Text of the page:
Like Renan said, this is the result of a 32/64 bit mismatch. On OpenSUSE, try zypper in Mesa-32bit to install the 32 bit version of the library. In general, if you have the 64 bit version, you can use rpm -qf to find the package containing the library: % rpm -qf /usr/lib64/libGLU.so.1 Mesa-7.11-11.4.2.x86_64 On OpenSUSE, the naming convention for ...


2

I generally approach this question like this. I'm on a Fedora 19 system but this will work on any distro that provides locate services. $ locate "linux/init.h" | grep include /usr/src/kernels/3.13.6-100.fc19.x86_64.debug/include/linux/init.h /usr/src/kernels/3.13.7-100.fc19.x86_64.debug/include/linux/init.h ...


2

Installing gcc puts a libstdc++.so.6 into both $PREXIF/lib and $PREFIX/lib64. Using the latter as RPATH for boost and my program solved the issue. Using only the former results in a fall-back to the system libstdc++.so.6.


1

No, you can't do that. There's no gcc pragma for compile in this way. The most similar is the Microsoft Visual C++ #pragma comment(lib, …) or #pragma comment(linker, …) [1] [2] for noting that some libraries should be included in the link procedure. Hi, GCC. How are you doing? In case you forgot, this source file you're looking at right now is written ...


1

gcc will compile C and C and C++ as C++ simply as a result of you naming the files appropriately, the preprocessor doesn't come into that. You'll need extern "C" blocks around your C declarations in your C++ files to make sure the linker can link stuff correctly, though. But what you're describing is almost never going to be helpful. If you're using a ...


1

Take @Warren Young's advice and upgrade the rest of the toolchain instead of upgrading just the linker. For Darwin 9 and later on ARM, the toolchain by CoolStar available from the BigBoss repository is recommended. The toolchain contains LLVM+Clang as a replacement for the outdated iphone-gcc, as well as LD64 and the newer Darwin CC Tools. See the ...


1

The kernel has a deb-pkg target. On debian, make deb-pkg and sudo dpkg -i'ing the two resulting packages (in ../) worked like a charm for me. I'd think it works the same on Ubuntu. On build and install, those includes wind up in the right places automagically.


1

Answers are often distribution specific, because they may have specific machinery to do this. In the case of Debian there is The Debian Linux Kernel Handbook. Since Ubuntu is essentially Debian, all of this should apply. If I understand correctly, you are asking about installing the kernel. One approach, a good one, is to build a binary package for the ...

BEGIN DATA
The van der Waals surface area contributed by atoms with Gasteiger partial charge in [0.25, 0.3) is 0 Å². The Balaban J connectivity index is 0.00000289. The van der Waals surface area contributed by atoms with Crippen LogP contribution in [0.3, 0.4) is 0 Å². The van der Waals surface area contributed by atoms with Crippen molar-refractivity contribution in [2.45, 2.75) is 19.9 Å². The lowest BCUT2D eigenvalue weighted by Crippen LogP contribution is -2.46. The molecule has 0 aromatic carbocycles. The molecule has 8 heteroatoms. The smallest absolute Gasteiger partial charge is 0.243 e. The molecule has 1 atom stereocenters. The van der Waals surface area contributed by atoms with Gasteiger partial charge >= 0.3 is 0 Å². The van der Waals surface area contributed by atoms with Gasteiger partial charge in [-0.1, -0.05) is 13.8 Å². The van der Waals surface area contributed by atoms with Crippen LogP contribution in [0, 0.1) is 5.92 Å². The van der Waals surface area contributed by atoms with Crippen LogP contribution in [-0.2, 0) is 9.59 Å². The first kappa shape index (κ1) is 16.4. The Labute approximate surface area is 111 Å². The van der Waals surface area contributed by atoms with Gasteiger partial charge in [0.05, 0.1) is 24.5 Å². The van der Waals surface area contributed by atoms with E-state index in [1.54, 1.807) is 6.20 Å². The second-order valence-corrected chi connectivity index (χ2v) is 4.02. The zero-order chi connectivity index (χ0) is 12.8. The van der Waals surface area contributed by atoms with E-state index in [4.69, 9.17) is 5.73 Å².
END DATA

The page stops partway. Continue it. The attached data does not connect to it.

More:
1

It will depend on where the file is, in my case it works like this: :~$ locate gcc_s /lib/x86_64-linux-gnu/libgcc_s.so.1 /usr/lib/gcc/x86_64-linux-gnu/4.6/libgcc_s.so /usr/lib/gcc/x86_64-linux-gnu/4.7/libgcc_s.so And you have to make sure that path is present in one of the ld.so.conf files like: :~$ cat /etc/ld.so.conf.d/x86_64-linux-gnu.conf # Multiarch ...


1

I was able to solve this with the help of the comments, particular credit to @Mat. Since I wanted to compile the openmpi version, it helped to use mpif90 instead of gfortran, which, on my system, is $ mpif90 --showme /usr/bin/gfortran -I/usr/include -pthread -I/usr/lib/openmpi -L/usr/lib/openmpi -lmpi_f90 -lmpi_f77 -lmpi -ldl -lhwloc


1

From the glibc sources for ldd if (...) { /* The file has no symbol versioning. I.e., the dependent object was linked against another version of this file. We only print a message if verbose output is requested. */ ... errstring = make_string ("no version information available ..."); ... } It means "version mismatch", ...


1

Please use LD_LIBRARY_PATH. Refer to these useful links as well: http://tldp.org/HOWTO/Program-Library-HOWTO/shared-libraries.html http://linuxmafia.com/faq/Admin/ld-lib-path.html


1

If you don't want to set a global library search path for your whole system with the /etc/env.d approach, you can either: Just set the LD_LIBRARY_PATH to the PATH of your library (you did set it to the library itself, that won't work), the same which you set with the -L parameter to gcc e.g. export LD_LIBRARY_PATH="$PROJ/lib/3rdpartylib/:$LD_LIBRARY_PATH" ...



Only top voted, non community-wiki answers of a minimum length are eligible